If an individual is suspected to have ovarian cancer, detailed investigations are required to establish the diagnosis and stage the disease, which in turn helps in selecting an appropriate treatment option.
Following are some commonly used for ovarian cancer investigations:
Blood tests for tumor marker: Tumor markers are generally proteins or other substances that are produced by both normal cells and cancer cells.
However, in case of cancer, the level of these markers rises in blood, which can be detected by certain laboratory tests.
Level of cancer antigen (CA)-125 has been reported to be elevated in patients with ovarian cancer. However, CA-125 is considered as a less specific tumor marker because it’s level may also get elevated (false positive results) in some other non-cancerous conditions like endometriosis, pelvic inﬂammatory disease (PID), liver cirrhosis, peritonitis, pleuritis, pancreatitis, or in other cancers like breast cancer, lung cancer, or leiomyomas (smooth muscle tumors), etc.
Also, mucinous ovarian cancer is not always associated with an elevated level of CA-125 (false negative results). Thus, this marker is generally used for assessing the prognosis and the progression/recurrence of the disease in patients with ovarian cancer.
Germ cell ovarian cancers may be associated with an elevated level of beta-human chorionic gonadotropin (beta-HCG), alpha-fetoprotein (AFP), and/or lactate dehydrogenase (LDH), depending upon the subtype. While sex cord-stromal tumors may cause an elevated blood level of inhibin.
- Transvaginal Ultrasound (TVUS): In this technique, a vaginal probe is used, which directs high-frequency sound waves towards the internal body parts to be examined. The sound waves are reflected off the internal structures depending upon their ability to reflect these waves and collected by a special detector to produce a real-time image of the internal tissues on a computer screen.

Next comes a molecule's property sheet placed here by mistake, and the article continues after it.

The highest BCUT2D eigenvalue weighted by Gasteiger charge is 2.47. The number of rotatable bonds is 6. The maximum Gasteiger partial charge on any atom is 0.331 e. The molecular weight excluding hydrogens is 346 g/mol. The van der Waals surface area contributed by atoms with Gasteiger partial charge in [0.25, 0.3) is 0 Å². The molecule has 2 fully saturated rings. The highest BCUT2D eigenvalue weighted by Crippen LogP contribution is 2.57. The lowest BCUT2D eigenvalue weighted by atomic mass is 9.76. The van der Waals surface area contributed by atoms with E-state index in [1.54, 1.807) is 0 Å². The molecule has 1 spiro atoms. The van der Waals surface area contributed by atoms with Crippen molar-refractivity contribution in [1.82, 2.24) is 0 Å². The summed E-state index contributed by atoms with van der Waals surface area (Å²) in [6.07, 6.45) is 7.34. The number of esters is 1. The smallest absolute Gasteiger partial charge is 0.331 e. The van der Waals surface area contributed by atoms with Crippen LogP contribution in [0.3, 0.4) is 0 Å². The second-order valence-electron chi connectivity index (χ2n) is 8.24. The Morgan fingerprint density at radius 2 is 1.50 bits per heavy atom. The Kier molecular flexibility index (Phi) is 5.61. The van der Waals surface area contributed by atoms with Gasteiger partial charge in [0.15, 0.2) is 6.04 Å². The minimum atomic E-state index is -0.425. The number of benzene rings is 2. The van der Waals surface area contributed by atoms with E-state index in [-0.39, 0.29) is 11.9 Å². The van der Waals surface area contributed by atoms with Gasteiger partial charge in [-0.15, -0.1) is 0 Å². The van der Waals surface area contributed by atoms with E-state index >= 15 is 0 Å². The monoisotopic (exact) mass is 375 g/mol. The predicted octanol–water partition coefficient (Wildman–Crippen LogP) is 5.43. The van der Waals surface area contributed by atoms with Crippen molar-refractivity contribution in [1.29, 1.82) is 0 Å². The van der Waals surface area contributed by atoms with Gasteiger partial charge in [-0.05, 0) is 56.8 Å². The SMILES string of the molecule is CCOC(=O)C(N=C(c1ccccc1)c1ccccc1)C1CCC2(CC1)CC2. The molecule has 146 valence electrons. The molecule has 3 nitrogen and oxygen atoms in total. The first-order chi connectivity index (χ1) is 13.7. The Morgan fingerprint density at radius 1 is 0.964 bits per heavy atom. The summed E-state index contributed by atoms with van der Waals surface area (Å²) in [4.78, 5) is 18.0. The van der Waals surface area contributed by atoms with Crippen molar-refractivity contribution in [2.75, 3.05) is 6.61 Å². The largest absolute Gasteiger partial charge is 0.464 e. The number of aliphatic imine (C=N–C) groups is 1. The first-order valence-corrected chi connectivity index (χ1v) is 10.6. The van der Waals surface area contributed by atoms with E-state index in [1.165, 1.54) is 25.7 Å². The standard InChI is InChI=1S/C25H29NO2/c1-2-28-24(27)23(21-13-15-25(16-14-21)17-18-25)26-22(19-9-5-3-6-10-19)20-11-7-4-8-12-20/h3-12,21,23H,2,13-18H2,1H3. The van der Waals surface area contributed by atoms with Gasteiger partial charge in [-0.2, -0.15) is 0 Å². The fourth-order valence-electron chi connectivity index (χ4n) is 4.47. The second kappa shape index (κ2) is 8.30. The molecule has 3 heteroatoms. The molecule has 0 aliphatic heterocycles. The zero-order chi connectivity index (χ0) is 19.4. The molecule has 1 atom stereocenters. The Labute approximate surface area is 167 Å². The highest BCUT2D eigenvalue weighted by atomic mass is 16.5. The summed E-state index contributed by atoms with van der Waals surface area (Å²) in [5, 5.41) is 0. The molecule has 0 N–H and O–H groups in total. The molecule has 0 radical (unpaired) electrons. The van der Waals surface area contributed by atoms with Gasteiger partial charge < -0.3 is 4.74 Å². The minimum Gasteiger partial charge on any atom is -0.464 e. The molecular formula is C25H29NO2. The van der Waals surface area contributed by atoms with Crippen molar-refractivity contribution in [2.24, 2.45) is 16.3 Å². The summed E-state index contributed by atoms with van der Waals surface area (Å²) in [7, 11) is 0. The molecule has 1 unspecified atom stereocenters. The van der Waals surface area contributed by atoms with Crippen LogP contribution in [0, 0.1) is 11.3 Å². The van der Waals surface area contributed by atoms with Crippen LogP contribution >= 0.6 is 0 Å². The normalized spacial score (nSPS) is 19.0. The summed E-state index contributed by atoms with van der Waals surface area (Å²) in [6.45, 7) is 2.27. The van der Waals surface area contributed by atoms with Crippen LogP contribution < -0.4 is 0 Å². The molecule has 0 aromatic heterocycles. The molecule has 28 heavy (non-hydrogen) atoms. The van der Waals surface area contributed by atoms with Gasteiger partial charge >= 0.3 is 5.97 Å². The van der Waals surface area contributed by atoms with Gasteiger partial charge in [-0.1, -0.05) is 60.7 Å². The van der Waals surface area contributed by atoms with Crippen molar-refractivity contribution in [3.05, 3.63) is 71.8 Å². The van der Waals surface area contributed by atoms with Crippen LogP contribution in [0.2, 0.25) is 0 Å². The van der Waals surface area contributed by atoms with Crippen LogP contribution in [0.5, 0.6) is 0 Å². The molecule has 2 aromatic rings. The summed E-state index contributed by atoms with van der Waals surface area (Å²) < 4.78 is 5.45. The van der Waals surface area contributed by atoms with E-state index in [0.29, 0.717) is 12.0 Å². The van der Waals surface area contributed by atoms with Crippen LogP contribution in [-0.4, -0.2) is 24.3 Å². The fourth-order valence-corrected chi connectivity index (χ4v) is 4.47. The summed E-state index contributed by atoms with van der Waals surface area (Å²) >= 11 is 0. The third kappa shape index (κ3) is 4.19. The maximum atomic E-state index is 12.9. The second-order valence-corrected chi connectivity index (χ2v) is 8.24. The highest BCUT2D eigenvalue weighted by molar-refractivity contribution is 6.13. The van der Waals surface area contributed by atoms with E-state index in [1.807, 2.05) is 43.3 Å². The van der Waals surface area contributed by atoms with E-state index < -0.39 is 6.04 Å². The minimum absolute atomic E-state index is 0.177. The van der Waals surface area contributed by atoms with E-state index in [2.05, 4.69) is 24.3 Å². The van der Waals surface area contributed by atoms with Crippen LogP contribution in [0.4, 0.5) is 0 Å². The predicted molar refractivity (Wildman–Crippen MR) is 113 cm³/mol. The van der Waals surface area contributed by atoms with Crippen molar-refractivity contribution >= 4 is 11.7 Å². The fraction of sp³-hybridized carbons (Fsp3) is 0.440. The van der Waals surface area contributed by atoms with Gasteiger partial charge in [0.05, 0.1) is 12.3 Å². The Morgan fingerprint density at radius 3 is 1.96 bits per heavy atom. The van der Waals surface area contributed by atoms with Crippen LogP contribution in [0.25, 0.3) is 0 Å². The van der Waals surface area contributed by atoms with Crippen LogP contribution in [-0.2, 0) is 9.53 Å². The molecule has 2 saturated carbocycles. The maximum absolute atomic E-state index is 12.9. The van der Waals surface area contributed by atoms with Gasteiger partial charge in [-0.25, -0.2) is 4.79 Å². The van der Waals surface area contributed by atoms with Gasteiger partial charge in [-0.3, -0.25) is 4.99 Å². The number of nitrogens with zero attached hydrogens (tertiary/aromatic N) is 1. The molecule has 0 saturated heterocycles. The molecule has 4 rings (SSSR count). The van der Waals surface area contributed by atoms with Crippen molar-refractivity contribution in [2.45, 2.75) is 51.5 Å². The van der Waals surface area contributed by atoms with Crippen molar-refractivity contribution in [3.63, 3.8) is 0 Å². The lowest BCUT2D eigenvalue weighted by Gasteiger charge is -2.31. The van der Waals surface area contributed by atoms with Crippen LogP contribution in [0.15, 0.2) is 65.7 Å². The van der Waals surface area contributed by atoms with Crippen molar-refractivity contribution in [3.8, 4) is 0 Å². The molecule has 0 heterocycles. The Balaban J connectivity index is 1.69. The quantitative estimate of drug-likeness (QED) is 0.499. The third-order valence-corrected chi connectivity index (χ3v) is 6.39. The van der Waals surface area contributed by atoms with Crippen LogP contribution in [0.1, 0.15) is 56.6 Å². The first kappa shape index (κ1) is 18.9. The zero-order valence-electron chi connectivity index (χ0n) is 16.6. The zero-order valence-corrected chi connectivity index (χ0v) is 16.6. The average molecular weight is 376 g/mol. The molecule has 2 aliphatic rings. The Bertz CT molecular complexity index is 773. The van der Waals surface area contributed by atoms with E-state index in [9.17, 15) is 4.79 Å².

This helps the doctor to examine the ovaries, fallopian tubes, uterus and other nearby structures for any abnormality. It can distinguish between solid tumors (appear as a solid mass) and fluid-filled cysts.
- Biopsy: Biopsy sample(s) for ovarian cancer are generally collected during surgery, but can be collected under imaging guidance from the affected area(s) when surgery is not possible due to advanced disease, or poor health condition of the patient.
When subjected to various laboratory tests, these samples provide information about the type of cancer, grade of cancer, presence of specific defective genes or proteins, etc.
- Imaging Tests: These tests are generally employed after the establishment of the pathological diagnosis. They help to diagnose the extent of locoregional invasion and spread of disease to the distant organs.
Alternatively, these tests are employed after treatment to evaluate the treatment efficacy and to detect any signs of disease progression/recurrence.
Computed tomography (CT) scan: In this technique, detailed cross-sectional images of body organs are generated using x-rays, with or without oral/intravenous contrast (like barium and certain dyes).
It can help diagnose the spread of disease to nearby/distant lymph nodes and other organs, and may also be used to guide a biopsy needle into the affected area.
Positron emission tomography (PET) scan: This technique uses a radioactive substance (fluorodeoxyglucose [FDG], etc) that is given via intravenous injection prior to the procedure.
Cancer cells absorb larger amounts of the radioactive substance than normal cells. The areas of higher radioactivity indicate cancerous tissue on the PET scan. Thus, this technique can diagnose unsuspected spread of disease to distant body parts. It is usually combined with CT scan (PET/CT).